There are so many different kinds of doctors that it’s easy to get them confused. Nephrologists, ophthalmologists, and pulmonologists all kind of sound the same to people who don’t work in the medical field. In dentistry, we don’t have quite as many strange titles as general medicine, but we still have our fair share.
For a lot of our patients, the difference between endodontist and periodontist is the most puzzling. The two words look and sound similar but they couldn’t be more different.
If you’re going to an endodontist, you’re probably experiencing some pretty severe pain in a particular tooth. You might have some signs of tooth decay and a dentist has most likely told you that a filling won’t treat it.
If you haven’t already guessed, endodontists are root canal specialists. Root canals are routine surgeries but they take a lot of skill to do correctly — especially if the tooth is in particularly bad shape. Endodontists focus solely on root canals so they can become as experienced as possible at handling them.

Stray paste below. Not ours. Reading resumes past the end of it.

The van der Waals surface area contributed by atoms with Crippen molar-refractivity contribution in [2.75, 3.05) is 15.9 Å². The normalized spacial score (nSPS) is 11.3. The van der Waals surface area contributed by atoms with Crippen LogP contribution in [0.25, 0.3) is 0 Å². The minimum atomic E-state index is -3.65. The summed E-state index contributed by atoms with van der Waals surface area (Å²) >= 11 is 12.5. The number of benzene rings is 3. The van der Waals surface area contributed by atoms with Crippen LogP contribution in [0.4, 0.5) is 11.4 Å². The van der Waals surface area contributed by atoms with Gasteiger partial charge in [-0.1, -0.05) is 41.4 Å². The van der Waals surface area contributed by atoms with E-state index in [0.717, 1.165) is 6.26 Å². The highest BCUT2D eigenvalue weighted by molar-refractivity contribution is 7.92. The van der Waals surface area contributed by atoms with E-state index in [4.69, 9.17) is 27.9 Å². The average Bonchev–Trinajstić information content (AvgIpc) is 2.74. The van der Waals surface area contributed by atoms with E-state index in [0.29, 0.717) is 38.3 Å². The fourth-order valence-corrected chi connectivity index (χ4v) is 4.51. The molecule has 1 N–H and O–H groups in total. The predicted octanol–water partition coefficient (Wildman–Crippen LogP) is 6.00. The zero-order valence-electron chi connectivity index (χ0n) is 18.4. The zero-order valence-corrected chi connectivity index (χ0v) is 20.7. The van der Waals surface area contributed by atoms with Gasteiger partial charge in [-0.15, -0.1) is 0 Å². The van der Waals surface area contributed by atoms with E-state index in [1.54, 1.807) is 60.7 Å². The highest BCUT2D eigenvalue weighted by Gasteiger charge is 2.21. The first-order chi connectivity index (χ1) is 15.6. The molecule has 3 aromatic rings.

Periodontists mostly focus on the gums — not the teeth. They prevent and treat periodontal disease, which is an infection in the gums. Periodontists also frequently place implants, though oral surgeons and general dentists can do that as well.
Gum disease is extremely common which is why dentistry has a whole branch dedicated to it. Most any dentist can treat periodontal disease but if you have persistent and painful symptoms, you may need to go to a periodontist.
At Stanley, we do perio-charting during every regular cleaning. If the hygienist finds that the pockets in the gums are deep (a major sign of periodontal disease), they’ll call in one of our four doctors for an exam. Once the doctor gives the okay, the hygienists will scale the gums, gently removing any infection.